Remaining relevant is a struggle for the few

Abalinx Social Media

 Abalinx 29 March 2018 Peter Adamis

How many times do we often go past those living in the streets, the homeless, and the drug addicts lying in the gutters or side alleys, the drunks trying to get home, the wild teenager who is off the rails, the abusive neighbour or noises of domestic violence?  I am sure we all have. 

A copy of the article may be downloaded by clicking on: Remaining relevant is a struggle for the few

In fact if we visit the Big Apple – New York we shall evidence of such matters and we will go past these individuals and ask how ourselves how did they end up in such predicament.   Some time ago, my wife and I visited New York during the festive season and I was appalled to see half naked people in the street begging.  Others had put a black rubbish bag over a rubbish bin and were begging. Any money being thrown at them was gathered up in the black rubbish bin. Later I was to find that these same people who were begging were really just scammers and not beggars at all.

Back in Australia, I remember running around the Yarra River track and other times taking my soldiers for a run down to St Kilda Beach from our base in Hawthorn. Whenever we came near the Yarra River bend where the tanneries were once located, we often came across the homeless living under the bridges. We found numerous old carpets, mattresses, clothes, kitchen appliances, old suitcases, Food scraps and other items of human habitation. We never saw the individuals at all during those runs. At times they could see or hear us coming and they would disappear and we would find open air fires with cooking pots, and fire resistance appliances on the coals and recent evidence of their existence.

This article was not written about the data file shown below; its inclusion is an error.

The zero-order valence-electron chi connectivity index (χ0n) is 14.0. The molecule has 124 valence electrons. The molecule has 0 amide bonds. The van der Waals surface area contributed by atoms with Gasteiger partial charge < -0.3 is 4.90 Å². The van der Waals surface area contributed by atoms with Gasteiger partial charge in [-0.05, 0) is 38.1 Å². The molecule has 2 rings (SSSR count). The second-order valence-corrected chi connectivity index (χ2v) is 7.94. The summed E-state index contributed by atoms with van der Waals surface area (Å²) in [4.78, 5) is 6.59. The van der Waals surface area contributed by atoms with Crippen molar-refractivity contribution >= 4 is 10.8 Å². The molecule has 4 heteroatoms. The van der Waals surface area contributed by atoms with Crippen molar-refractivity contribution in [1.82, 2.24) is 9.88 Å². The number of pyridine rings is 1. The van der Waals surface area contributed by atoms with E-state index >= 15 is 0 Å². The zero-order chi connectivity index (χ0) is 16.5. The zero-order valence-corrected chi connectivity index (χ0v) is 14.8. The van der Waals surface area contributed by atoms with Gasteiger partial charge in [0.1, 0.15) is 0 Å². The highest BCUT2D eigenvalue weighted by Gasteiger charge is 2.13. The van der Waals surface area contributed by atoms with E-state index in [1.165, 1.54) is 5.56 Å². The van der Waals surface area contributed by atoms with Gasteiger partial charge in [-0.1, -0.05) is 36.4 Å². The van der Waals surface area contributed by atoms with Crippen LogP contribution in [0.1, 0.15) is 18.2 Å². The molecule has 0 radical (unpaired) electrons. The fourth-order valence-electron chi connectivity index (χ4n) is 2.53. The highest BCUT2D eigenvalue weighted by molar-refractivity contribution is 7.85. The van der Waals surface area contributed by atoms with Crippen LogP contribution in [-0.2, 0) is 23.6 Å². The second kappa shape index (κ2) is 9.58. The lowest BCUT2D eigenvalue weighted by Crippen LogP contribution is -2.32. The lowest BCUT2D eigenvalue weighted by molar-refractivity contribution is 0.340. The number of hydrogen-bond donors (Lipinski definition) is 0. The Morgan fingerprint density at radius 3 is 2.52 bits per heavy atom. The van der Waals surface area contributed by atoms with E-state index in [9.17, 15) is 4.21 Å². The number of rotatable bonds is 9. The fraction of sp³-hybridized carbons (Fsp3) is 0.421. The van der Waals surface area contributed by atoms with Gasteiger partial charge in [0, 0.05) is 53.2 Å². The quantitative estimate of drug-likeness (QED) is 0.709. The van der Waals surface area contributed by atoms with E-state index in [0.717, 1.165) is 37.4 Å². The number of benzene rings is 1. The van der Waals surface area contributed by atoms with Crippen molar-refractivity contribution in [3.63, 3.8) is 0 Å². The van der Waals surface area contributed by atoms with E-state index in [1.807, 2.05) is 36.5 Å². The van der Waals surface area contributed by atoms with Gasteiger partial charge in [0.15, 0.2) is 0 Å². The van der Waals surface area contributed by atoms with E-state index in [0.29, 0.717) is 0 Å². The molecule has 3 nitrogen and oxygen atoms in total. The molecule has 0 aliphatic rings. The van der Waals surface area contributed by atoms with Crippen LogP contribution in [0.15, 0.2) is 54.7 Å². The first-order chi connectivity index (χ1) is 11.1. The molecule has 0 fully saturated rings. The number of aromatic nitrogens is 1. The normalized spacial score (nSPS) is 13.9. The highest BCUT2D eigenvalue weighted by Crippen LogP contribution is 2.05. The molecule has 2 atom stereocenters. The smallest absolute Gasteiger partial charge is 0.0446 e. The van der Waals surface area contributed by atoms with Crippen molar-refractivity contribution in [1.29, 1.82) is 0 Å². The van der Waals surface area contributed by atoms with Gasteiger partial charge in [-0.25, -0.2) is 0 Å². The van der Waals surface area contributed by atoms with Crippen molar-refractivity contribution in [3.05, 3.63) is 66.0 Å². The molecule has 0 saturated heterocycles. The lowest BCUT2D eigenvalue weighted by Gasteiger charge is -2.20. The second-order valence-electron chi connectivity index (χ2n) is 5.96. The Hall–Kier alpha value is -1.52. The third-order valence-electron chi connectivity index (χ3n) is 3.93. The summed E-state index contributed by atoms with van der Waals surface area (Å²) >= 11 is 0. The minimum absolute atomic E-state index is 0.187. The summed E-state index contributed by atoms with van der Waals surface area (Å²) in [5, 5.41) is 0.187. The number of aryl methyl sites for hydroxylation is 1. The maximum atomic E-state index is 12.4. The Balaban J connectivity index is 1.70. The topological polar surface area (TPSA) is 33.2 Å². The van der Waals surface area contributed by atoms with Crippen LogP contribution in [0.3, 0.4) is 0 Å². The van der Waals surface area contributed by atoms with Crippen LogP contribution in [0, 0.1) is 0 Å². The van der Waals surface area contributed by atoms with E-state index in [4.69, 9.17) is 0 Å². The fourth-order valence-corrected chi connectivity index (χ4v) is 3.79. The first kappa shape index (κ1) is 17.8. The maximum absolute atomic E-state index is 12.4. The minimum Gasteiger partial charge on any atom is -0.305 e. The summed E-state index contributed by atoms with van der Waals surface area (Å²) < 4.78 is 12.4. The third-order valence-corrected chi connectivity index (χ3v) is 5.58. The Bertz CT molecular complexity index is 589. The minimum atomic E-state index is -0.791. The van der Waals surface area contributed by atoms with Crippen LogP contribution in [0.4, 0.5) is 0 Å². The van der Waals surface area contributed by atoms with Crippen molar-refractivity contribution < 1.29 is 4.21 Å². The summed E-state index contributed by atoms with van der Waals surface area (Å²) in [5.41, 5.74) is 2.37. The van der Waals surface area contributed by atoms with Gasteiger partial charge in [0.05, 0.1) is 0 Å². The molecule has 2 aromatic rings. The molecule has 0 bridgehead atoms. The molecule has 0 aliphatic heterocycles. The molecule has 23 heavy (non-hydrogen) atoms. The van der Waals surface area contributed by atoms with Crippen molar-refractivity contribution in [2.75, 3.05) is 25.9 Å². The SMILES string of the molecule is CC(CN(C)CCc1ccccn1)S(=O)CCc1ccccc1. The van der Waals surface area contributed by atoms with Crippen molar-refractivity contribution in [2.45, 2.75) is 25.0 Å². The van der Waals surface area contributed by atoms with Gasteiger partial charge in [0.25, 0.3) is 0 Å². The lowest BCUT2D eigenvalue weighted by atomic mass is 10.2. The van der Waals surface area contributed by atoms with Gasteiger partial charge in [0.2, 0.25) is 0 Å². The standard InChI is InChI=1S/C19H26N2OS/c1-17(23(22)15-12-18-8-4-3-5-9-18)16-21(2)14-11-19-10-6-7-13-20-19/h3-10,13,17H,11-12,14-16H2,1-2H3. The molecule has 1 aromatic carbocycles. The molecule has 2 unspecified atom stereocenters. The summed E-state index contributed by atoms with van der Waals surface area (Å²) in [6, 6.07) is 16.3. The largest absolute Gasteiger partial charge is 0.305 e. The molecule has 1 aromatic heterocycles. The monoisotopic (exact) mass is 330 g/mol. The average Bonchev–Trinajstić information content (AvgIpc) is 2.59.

I found the same in the United Kingdom, Greece, Malaysia, Thailand, USA, Australia and other exotic and interesting places that my life journey has taken me to. The story was the same everywhere and I wondered what brought these individuals to this state and was the defining moment in their life that they just gave up on society and lived a life of freedom without shelter and warmth that we take for granted. But then again, we will find the same feeling among the elderly who are neglected, forgotten by their own children, others you will find in old age homes, retirement villages, and even in granny flats.